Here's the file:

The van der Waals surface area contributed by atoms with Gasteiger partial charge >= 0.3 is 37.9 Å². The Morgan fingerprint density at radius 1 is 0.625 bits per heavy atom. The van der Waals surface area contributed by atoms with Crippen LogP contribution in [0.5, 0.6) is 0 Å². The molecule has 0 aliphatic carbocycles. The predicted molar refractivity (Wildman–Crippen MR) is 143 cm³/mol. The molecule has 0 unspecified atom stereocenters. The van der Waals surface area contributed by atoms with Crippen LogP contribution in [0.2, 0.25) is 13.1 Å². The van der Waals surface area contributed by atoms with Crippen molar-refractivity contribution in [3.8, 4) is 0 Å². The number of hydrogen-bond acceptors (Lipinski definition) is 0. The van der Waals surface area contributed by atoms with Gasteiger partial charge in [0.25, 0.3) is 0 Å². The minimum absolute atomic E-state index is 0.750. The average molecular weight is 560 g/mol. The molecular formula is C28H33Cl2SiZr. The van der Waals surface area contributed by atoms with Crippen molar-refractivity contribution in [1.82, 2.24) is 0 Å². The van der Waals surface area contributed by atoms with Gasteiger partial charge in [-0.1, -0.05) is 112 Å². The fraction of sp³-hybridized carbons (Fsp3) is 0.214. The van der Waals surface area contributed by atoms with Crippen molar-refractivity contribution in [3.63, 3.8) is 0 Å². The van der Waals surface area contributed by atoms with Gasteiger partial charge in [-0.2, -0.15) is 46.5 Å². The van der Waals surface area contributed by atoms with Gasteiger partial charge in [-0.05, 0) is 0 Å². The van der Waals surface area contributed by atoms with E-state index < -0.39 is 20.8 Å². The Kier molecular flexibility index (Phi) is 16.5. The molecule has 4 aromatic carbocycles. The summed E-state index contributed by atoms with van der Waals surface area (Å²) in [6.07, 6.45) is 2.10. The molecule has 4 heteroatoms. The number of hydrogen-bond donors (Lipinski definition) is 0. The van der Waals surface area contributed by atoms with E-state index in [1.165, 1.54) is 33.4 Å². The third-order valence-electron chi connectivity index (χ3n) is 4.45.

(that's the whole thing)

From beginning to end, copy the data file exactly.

The van der Waals surface area contributed by atoms with Gasteiger partial charge >= 0.3 is 37.9 Å². The Morgan fingerprint density at radius 1 is 0.625 bits per heavy atom. The van der Waals surface area contributed by atoms with Crippen LogP contribution in [0.5, 0.6) is 0 Å². The molecule has 0 aliphatic carbocycles. The predicted molar refractivity (Wildman–Crippen MR) is 143 cm³/mol. The molecule has 0 unspecified atom stereocenters. The van der Waals surface area contributed by atoms with Crippen LogP contribution in [0.2, 0.25) is 13.1 Å². The van der Waals surface area contributed by atoms with Crippen molar-refractivity contribution in [3.8, 4) is 0 Å². The number of hydrogen-bond acceptors (Lipinski definition) is 0. The van der Waals surface area contributed by atoms with Gasteiger partial charge in [0.25, 0.3) is 0 Å². The minimum absolute atomic E-state index is 0.750. The average molecular weight is 560 g/mol. The molecular formula is C28H33Cl2SiZr. The van der Waals surface area contributed by atoms with Crippen molar-refractivity contribution in [1.82, 2.24) is 0 Å². The van der Waals surface area contributed by atoms with Gasteiger partial charge in [-0.1, -0.05) is 112 Å². The fraction of sp³-hybridized carbons (Fsp3) is 0.214. The van der Waals surface area contributed by atoms with Crippen molar-refractivity contribution in [3.63, 3.8) is 0 Å². The van der Waals surface area contributed by atoms with Gasteiger partial charge in [-0.2, -0.15) is 46.5 Å². The van der Waals surface area contributed by atoms with Gasteiger partial charge in [-0.05, 0) is 0 Å². The van der Waals surface area contributed by atoms with E-state index < -0.39 is 20.8 Å². The Kier molecular flexibility index (Phi) is 16.5. The molecule has 4 aromatic carbocycles. The summed E-state index contributed by atoms with van der Waals surface area (Å²) in [6.07, 6.45) is 2.10. The molecule has 4 heteroatoms. The number of hydrogen-bond donors (Lipinski definition) is 0. The van der Waals surface area contributed by atoms with E-state index in [1.165, 1.54) is 33.4 Å². The third-order valence-electron chi connectivity index (χ3n) is 4.45.